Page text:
From time to time you might hear a bunch of jazz guitarists sitting around cafes chatting about “Drop 2 chords this” and “Drop 3 chords that” and you might wonder to yourself, “What the heck are those guys talking about?!”
In this article I’m going to explain what Drop 2 chords are. You’ve most likely played them already, even if you didn’t call them that. If you’ve played an A-based major 7 bar chord, then you’ve played a Drop 2 chord.
Here’s how it works:
Lets take a Cmaj7 Root inversion chord with the root on the 5th string:
This is called a “close position” chord, or a block chord, because all the notes of the chord are as close together as they can possibly be. The Root Third Fifth and Seventh, (C E G and B) are all together in a block.
Now, I’ll explain how to transform it into a Drop 2 chord. First though, you should know that the name “Drop 2” is the dumbest name for a type of chord ever invented! “Drop” actually means in this case “jump up an octave”! And the number 2 refers to the second note of the chord, NOT the second note of the scale like it usually does (as in a Csus2 or C9 chord)!
So, to “drop” the “2nd” note of the chord (the third):
- The 2nd fret on the D string becomes the 5th fret on the B string (red arrow).
- Next the other 2 notes, the fifth and the seventh, switch on to different strings to make the chord playable.
- The fifth moves from the 5th fret G string to the 10th fret D string (blue arrow)
- The Seventh moves from the 5th fret B string to the 9th fret G string (green arrow).
It has now become a Drop 2 Root 5 chord (it’s still in Root position, but it’s a different voicing).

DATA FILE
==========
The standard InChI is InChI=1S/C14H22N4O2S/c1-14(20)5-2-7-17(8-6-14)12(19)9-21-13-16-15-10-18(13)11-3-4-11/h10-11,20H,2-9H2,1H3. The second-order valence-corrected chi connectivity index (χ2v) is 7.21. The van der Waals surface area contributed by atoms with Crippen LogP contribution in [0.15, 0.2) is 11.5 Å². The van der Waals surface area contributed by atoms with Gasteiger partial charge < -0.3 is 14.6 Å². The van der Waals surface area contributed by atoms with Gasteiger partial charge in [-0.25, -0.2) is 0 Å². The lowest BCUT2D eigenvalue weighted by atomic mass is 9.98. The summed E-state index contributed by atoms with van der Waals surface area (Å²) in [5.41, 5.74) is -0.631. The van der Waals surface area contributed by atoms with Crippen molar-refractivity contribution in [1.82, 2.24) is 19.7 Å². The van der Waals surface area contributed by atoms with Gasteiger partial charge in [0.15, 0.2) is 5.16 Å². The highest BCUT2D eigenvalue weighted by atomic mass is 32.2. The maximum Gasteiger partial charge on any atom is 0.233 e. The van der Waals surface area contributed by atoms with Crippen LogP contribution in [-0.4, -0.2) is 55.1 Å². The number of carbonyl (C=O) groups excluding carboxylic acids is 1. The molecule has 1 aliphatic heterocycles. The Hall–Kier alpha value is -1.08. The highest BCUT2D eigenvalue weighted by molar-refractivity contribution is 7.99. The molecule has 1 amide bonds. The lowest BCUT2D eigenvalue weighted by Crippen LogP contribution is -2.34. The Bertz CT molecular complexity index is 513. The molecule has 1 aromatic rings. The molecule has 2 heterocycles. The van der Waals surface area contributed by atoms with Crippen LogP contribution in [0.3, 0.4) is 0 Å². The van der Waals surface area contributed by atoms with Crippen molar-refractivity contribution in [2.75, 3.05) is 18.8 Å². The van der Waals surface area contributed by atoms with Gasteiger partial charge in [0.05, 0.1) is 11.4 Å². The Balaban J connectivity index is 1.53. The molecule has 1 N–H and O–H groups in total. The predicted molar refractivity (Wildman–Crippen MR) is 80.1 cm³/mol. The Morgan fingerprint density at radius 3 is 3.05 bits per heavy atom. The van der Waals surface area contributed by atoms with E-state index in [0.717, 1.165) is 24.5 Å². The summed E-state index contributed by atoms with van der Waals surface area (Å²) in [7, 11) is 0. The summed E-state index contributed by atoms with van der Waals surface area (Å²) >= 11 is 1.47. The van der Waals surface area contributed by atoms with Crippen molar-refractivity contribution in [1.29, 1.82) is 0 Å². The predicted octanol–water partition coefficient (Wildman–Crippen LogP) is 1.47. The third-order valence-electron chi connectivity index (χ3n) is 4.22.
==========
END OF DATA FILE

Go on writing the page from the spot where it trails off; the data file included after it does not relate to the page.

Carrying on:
In this case the “second” note of the chord was transferred to the 5th fret on the B string, which is an E note. E is the third note in the scale of C major, so it’s often (correctly) referred to as the third in the chord of C major (NOT the second!). The only time when this note is referred to as a 2 is when talking about Drop 2 chord voicings. Which is not very often… only the odd time when you’re sitting around cafes with jazz guitarists yapping about chord voicings!
After clearing up that confusing mess, next we will look at the really great possible applications of the Drop 2 chords. We’ll look at maj7, min7 and 7 shapes and all their inversions. There are bound to be some interesting shapes you have not yet come across! Stay tuned 🙂
About the author: Daniel Jacobson is the director of Ultimate School of Music in Dublin, Ireland. He has been playing for 25 years and teaching for 20. If you are interested in improving your guitar playing, fill out the form to tell me about your experience with the guitar, and apply to get the best guitar lessons in Dublin.